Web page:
CALL FOR PAPERS
JOURNAL OF INTERDISCIPLINARY STUDIES XXXV 2023
THE AMERICAN CENTURY & ITS CHALLENGES:
U.S., RUSSIA, P.R. CHINA
It is by now legendary that the 20th century was “the American Century.” But, did the West celebrate prematurely the implosion of the Soviet empire? Apart from the “Havana Syndrome,” Putin’s Russia, and its war in Ukraine, remains a major geopolitical rival, with its hackers holding U.S. companies hostage for ransom. Among communist one-party states–People’s Republic of China, N. Korea, Vietnam, Laos, and Cuba–“China” poses the greatest challenge. China’s hackers steal U.S. civilian and military tech secrets, while its trade and investment policies, 5G broadband, quantum communications, and Artificial Intelligence aim to create dependent “vassal” states, undermining democracies abroad, and suppressing dissent at home (laogai-the Chinese Gulag). Thus, U.S. companies are constrained by lack of parts that are manufactured abroad, including strategic high tech and medicines. A 2020 student petition demanded the closure of Confucius institutes in U.S., most of which reopened under different names reflecting China’s Playbook of disinformation, censorship, and control, enticing foreign entities with gifts (Trojan Horses), with strings attached. The question arises: Can the U.S. heal its unprecedented internal social divisions of identity politics, and find the courage to withstand China’s “smoke-and-mirrors” gambit for world domination? According to David P. Goldman’s You Will Be Assimilated: China’s Plan to Sino-Form the World, “China” has seized the Fourth Industrial Revolution and thrown down the gauntlet globally, seeking the ultimate triumph of its “Made in China” strategy. Can democracies compete with dictatorships in the 21st century without becoming like their adversaries? And, can the U.S. declare its economic independence, rebuild its manufacturing, and strengthen democratic institutions, while reclaiming its technological leadership?
This proposed thematic volume has a double-focus:
(A) Russia-Ukraine Conflict;
(B) P.R. China’s Quest for World Dominance.
In (A), we’re interested especially in papers addressing:
(1) Ukraine’s Struggle for Independence, 1918-1922; 1939-1945; 1991-2022, punctuated by Euromaidan (2013), Russian annexation of Crimea (2014); Ukrainian Orthodox Church autocephalos (2019), another pretext for Russia’s “special military operation” in Feb. 2022. If Ukrainian farmers cannot plant new crops due to war, will there be another Holodomor in 2023? For geopolitics experts, note that Russia historically wanted buffer states, friendly or neutral. What are the chances of Ukraine as a neutral country that may join the European Union but not NATO: would such an agreement have prevented the war or restore peace?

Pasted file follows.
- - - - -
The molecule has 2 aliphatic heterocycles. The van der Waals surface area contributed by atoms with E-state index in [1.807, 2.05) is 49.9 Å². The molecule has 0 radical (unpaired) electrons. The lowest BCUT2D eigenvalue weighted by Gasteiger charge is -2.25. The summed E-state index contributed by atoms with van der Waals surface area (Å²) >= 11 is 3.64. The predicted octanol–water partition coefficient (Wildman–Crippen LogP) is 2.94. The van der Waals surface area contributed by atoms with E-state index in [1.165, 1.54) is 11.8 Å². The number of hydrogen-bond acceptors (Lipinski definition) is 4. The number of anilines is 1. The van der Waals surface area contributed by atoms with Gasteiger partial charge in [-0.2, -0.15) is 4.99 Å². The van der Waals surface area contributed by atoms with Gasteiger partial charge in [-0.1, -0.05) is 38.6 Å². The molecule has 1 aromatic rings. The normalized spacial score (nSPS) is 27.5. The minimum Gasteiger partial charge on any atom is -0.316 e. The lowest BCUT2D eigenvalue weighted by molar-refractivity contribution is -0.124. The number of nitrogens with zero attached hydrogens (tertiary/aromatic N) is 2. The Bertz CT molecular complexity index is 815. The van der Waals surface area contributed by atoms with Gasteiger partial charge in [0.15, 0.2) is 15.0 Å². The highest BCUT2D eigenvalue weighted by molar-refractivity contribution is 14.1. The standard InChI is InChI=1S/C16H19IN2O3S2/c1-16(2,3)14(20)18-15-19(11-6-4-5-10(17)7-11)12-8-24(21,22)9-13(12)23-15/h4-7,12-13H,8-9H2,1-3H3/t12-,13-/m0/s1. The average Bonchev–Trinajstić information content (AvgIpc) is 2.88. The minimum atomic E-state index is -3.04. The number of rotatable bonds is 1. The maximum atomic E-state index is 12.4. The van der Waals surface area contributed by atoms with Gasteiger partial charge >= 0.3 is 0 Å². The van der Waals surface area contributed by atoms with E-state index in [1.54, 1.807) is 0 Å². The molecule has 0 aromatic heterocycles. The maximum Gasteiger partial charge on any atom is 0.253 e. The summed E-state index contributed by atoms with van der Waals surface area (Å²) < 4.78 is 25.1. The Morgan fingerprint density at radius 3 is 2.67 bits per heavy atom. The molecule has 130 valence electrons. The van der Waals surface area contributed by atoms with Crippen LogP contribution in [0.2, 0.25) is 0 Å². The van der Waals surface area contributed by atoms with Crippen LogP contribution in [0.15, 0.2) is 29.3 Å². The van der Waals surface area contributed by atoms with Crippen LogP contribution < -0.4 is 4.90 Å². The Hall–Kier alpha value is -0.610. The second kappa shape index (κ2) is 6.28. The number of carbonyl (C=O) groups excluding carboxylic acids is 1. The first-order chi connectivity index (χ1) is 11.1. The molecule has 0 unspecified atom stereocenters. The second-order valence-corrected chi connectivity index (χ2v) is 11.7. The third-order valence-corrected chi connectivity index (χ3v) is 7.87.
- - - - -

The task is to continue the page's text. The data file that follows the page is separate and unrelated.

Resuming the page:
(2) In 1988, there was a celebration of Millennium of Christianity in Rus. What are the chances for another Vladimir the Great who in 988 united various East Slavic tribes and chose Eastern Orthodox Christianity as a common faith, one ring to bind them all, for a paper on: “Russia-Ukraine: Two Peoples, One Faith.”
(3) What is the role of Eastern Orthodoxy in the current Russia-Ukraine conflict? How many tomos will it take to reconcile Russian and Ukrainian Orthodox? Or, is there a need for spiritual renewal in and out of churches as a precondition for reconciliation and genuine peace? Eastern Orthodox may find deep spiritual roots in the icon, not the Internet meme, but religious art: cf. Gruenwald, Oskar. 1990. The Icon in Russian Art, Society and Culture. In Christianity and Russian Culture in Soviet Society, ed. Nicolai N. Petro. Boulder, CO: Westview Press: 161-182.
In (B), we are interested in U.S. and other countries’ experience with P.R. China’s quest for world dominance by extension of “soft power” addressing:
(1) The role of Confucius Institutes as propaganda, control over Chinese students abroad, censorship, disinformation, denial of free speech on such taboo topics as human rights.
(2) The Soviet Gulag was dismantled by the 1980s in part because it was no longer economically viable. In contrast, Nicole Kempton’s Laogai, The Machinery of Repression in China (2009), estimated the Chinese Gulag at 3-5 million incarcerated in its system of forced labor camps, prisons, and prison-factories. But recent estimates are that another est. 8 million were incarcerated in the last 6 years, probably includes at least 1 million Uighurs. Unlike Eastern Europe in the 1970s and 1980s, there is no large-scale organized dissent in P.R. China, or, at least not visible to the rest of the world due to Chinese Communist Party’s total control. What are the chances of really free elections, multi-party system, and democracy in P.R. China?
(3) Many countries around the world are becoming “vassal” states to P.R. China, as much manufacturing, in part by slave labor in prison-factories, has created a global market for cheap “Made in China” goods from toys and iPhones to medicines. According to David Goldman’s book, You Will Be Assimilated, “China” has seized the Fourth Industrial Revolution as part of its global trade and investment policies, offering foreign entities, esp. in the developing countries, to build roads, infrastructure, etc. (Trojan Horses) over which P.R. China retains control. Can nations withstand P.R. China’s gambit that undermines democracies abroad, while repressing dissent at home?
Mss. Deadline: May 15, 2023. Send 1 electronic file (in MS Word or RTF), including 150-175 word Abstract, typed, double-spaced, in-text citation format, via e-mail attachment + 1 Both-Sided copy of: 15-25 page manuscript (ca. 5,000-7,500 words), author identification on a separate sheet, via regular mail, to: Dr. O. Gruenwald, JIS Editor, Institute for Interdisciplinary Research, 1065 Pine Bluff Drive, Pasadena, CA 91107, USA. Early mss. submissions recommended. View Mss. Guidelines. E-mail inquiries: info at jis3.org.